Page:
My First Two Lessons From Being My Own Recording Engineer

Here are some lessons I have learned during the short time span of being my own recording engineer.

They may be simple stupid but they were pretty important for me to learn.


Slow Down Take Your Time

First, slow down.

I don’t mean my playing.

What I do mean is my approach to my setup and mixes.

I caught myself going too fast.

With computer recording I found that I have all sorts of tabs and windows that can affect the track and they are all crammed into one little 15 inch screen.

I may be working in one window thinking I am affecting the track that I thought I was working in only to find out that in my haste I’m really working in a different track.  I just spent 30 seconds screwing up what took me 10 minutes to get the sound that I wanted.

Or worse yet, somehow what I am doing is affecting the master track and now I’ve screwed up everything.

Being new and somewhat ignorant to the whole process I now have no idea how to get it back to where I want it to be, so all I can do is start over.

Slow down, take your time and double check what you are about to start doing.


Keep It Simple Stupid

The second lesson is one that I am well aware of it’s just learning how it applies to this situation.

Keep it simple stupid.

Again not just my playing but my whole approach to recording and the tracks before, during and after I lay them down.

While I was doing research on home recording I came across this web site: The Recording Revolution.

The site offered me a free ebook called “The Number One Rule of Home Recording”.  Well for the price of my email address how can I resist.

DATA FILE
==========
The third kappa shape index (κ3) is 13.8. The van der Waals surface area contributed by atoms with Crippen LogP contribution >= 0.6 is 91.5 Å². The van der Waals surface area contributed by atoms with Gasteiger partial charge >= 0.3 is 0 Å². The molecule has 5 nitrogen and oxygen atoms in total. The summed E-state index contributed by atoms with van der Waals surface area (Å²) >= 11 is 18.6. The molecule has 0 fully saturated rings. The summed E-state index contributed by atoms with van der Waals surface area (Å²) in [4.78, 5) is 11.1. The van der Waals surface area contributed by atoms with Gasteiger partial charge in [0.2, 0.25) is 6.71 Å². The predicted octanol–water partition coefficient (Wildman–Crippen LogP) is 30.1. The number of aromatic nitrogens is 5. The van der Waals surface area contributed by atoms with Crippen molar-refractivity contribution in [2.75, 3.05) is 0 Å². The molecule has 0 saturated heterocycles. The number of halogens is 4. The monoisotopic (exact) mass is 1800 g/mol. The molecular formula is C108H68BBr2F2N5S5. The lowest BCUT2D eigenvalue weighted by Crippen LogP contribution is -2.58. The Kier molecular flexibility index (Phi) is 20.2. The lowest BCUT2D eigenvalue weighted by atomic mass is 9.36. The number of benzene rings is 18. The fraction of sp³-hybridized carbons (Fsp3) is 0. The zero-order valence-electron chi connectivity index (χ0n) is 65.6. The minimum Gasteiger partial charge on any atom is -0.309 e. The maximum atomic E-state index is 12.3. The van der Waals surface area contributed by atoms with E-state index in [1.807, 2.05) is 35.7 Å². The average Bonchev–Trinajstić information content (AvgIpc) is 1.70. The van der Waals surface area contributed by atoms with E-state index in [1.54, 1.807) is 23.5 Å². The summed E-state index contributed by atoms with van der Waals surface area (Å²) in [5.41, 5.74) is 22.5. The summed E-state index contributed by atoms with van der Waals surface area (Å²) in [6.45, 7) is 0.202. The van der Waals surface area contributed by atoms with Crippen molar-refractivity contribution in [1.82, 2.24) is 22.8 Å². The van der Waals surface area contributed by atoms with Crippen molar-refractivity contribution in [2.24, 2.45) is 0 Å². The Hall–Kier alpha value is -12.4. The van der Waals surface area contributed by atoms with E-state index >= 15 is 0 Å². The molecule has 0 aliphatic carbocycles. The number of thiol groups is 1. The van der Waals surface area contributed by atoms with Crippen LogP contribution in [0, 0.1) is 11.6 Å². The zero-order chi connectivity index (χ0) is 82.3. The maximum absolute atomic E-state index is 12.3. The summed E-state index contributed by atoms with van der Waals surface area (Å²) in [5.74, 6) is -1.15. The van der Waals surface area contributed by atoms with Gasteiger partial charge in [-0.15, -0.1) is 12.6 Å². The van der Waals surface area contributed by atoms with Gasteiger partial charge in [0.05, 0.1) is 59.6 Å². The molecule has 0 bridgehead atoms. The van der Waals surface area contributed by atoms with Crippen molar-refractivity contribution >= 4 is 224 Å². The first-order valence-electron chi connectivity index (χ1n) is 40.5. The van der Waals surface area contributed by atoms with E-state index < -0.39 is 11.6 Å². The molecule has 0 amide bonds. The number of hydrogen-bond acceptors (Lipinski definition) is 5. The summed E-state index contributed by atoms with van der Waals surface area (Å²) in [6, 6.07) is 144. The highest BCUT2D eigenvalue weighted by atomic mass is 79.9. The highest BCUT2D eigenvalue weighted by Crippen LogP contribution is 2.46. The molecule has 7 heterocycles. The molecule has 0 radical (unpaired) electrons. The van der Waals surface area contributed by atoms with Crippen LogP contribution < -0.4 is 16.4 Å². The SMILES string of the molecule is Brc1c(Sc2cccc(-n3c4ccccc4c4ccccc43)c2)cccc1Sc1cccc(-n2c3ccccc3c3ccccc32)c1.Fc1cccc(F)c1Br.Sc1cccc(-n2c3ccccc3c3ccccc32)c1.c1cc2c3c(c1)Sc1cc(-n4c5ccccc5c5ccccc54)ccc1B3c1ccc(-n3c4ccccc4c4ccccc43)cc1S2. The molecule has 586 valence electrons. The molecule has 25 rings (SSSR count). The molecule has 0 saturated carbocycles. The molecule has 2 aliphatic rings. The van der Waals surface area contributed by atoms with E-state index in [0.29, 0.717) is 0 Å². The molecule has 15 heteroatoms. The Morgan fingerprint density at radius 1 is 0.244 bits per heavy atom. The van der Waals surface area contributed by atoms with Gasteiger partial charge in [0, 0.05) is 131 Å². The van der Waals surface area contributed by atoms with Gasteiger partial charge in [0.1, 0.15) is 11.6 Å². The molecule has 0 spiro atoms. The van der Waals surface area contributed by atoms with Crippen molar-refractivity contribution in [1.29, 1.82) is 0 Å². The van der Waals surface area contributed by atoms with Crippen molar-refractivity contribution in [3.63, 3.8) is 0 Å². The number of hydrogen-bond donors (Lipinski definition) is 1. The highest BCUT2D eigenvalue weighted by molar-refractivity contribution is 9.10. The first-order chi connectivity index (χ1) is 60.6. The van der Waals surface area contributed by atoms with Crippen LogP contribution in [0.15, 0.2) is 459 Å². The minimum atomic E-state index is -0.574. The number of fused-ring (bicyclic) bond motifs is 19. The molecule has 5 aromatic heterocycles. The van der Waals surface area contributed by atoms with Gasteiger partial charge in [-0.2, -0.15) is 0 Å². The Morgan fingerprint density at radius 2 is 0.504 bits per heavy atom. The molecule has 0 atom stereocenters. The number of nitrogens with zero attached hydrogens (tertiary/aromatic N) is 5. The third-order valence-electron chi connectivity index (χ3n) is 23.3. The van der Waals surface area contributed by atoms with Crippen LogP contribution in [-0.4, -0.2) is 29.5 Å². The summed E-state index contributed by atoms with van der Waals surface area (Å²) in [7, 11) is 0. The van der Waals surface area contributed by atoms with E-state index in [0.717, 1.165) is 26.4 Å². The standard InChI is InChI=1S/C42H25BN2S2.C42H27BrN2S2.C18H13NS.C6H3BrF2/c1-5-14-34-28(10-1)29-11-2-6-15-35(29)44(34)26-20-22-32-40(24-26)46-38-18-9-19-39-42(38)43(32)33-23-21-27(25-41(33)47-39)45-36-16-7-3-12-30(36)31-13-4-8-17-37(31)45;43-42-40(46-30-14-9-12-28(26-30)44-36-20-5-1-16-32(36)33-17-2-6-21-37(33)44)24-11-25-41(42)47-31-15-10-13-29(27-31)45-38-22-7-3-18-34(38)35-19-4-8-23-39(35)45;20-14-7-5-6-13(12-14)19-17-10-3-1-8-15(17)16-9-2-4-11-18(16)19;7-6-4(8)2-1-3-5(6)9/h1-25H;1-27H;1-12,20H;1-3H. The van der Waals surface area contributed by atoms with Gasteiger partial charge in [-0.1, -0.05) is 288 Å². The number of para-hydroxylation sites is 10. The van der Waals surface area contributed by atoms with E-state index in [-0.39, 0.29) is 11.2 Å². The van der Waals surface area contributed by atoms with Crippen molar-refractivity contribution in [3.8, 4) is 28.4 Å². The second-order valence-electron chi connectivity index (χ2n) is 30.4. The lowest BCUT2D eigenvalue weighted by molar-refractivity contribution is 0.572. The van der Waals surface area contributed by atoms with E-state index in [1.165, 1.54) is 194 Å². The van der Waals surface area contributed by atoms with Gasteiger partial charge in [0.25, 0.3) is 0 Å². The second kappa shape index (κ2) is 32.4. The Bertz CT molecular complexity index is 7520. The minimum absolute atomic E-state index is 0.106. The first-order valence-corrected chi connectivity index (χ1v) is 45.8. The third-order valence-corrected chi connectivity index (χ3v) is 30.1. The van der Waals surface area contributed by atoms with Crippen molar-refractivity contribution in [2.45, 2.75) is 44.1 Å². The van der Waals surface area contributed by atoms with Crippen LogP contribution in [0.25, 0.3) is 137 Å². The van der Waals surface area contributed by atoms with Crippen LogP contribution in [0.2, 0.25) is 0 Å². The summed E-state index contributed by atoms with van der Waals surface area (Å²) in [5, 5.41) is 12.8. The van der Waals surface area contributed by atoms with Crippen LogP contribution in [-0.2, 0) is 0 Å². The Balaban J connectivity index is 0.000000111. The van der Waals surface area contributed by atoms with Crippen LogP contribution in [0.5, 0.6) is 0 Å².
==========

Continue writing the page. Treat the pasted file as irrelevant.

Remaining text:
It was worth the cost.  I read it and enjoyed it. I have become a fan of this site.

Although I’m not going to tell you verbatim the number one rule I will give you my take on it.

It basically says keep it simple stupid.

This past weekend I laid down some acoustic drum tracks which were for a sketch of a song that I have been working on.

Once I had what I thought were acceptable tracks I decided to work with these tracks.

The last time I tried working with acoustic tracks it didn’t go well. (Read my previous post, Home Recording, I’m Not an Engineer.)  There were so many effects and buttons and such that I think I tried to use everyone just to see what they do.

In my excitement I violated rule one from above and went too fast.  I managed to quickly turn a good base of a drum track into a mess.

This time I said to myself slowdown and keep it simple stupid.

I didn’t fool around with compression or add any effects.  OK maybe just a little reverb to the snare.  What drummer doesn’t want a huge snare?

I eq’d each individual track by quickly finding a few frequencies that made them pop the way I like and boosting those frequencies a bit.  That’s it.  Took me just a few minutes with each track, but first I slowed down and made sure I was working on the right track. Later I learned perhaps its better to cut some frequencies which will boost other frequencies plus leave you headroom.  Boy I got a lot to learn.

I did all this using my JBL LSR308’s as my monitors.  Then I stopped.  I resisted the urge to start tweaking and add this or that of effects where I have no idea of what I’m doing.

I’ve since played these tracks back on cheap headphones, old low end JBL bookshelf speakers and on the system in my truck.

They don’t sound too bad.  Actually I think the drums sound pretty good especially for being engineered by a drummer who is flying by the seat of his pants.  They certainly sound much better than my first attempt where I fiddled and fooled around with every button and knob and the more I tried to fix it the worse it would sound.


There it is my first two lessons of home recording.

1. Slow down, take your time.

2.  Keep it simple stupid.

Because in the end it’s all about the groove.

© Otis P Smith and About the Groove, 2015. Unauthorized use and/or duplication of this material without express and written permission from this blog’s author and/or owner is strictly prohibited. Excerpts and links may be used, provided that full and clear credit is given to Otis P Smith and About the Groove with appropriate and specific direction to the original content.

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